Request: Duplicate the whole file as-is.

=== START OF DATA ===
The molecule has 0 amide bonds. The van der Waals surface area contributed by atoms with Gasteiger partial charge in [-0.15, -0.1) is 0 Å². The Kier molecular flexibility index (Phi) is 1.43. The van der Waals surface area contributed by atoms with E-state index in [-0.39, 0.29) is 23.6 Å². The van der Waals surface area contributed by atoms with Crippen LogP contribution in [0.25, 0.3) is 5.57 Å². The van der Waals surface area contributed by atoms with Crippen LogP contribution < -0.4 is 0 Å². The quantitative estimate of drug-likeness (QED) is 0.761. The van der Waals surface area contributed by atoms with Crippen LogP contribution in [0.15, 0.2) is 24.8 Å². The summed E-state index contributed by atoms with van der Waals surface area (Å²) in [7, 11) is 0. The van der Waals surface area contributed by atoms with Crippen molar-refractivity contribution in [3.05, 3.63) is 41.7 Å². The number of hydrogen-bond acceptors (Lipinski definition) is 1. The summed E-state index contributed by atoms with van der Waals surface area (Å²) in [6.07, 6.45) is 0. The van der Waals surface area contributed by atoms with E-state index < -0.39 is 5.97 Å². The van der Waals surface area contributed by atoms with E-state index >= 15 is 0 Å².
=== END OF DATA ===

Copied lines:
The molecule has 0 amide bonds. The van der Waals surface area contributed by atoms with Gasteiger partial charge in [-0.15, -0.1) is 0 Å². The Kier molecular flexibility index (Phi) is 1.43. The van der Waals surface area contributed by atoms with E-state index in [-0.39, 0.29) is 23.6 Å². The van der Waals surface area contributed by atoms with Crippen LogP contribution in [0.25, 0.3) is 5.57 Å². The van der Waals surface area contributed by atoms with Crippen LogP contribution < -0.4 is 0 Å². The quantitative estimate of drug-likeness (QED) is 0.761. The van der Waals surface area contributed by atoms with Crippen LogP contribution in [0.15, 0.2) is 24.8 Å². The summed E-state index contributed by atoms with van der Waals surface area (Å²) in [7, 11) is 0. The van der Waals surface area contributed by atoms with Crippen molar-refractivity contribution in [3.05, 3.63) is 41.7 Å². The number of hydrogen-bond acceptors (Lipinski definition) is 1. The summed E-state index contributed by atoms with van der Waals surface area (Å²) in [6.07, 6.45) is 0. The van der Waals surface area contributed by atoms with E-state index < -0.39 is 5.97 Å². The van der Waals surface area contributed by atoms with E-state index >= 15 is 0 Å².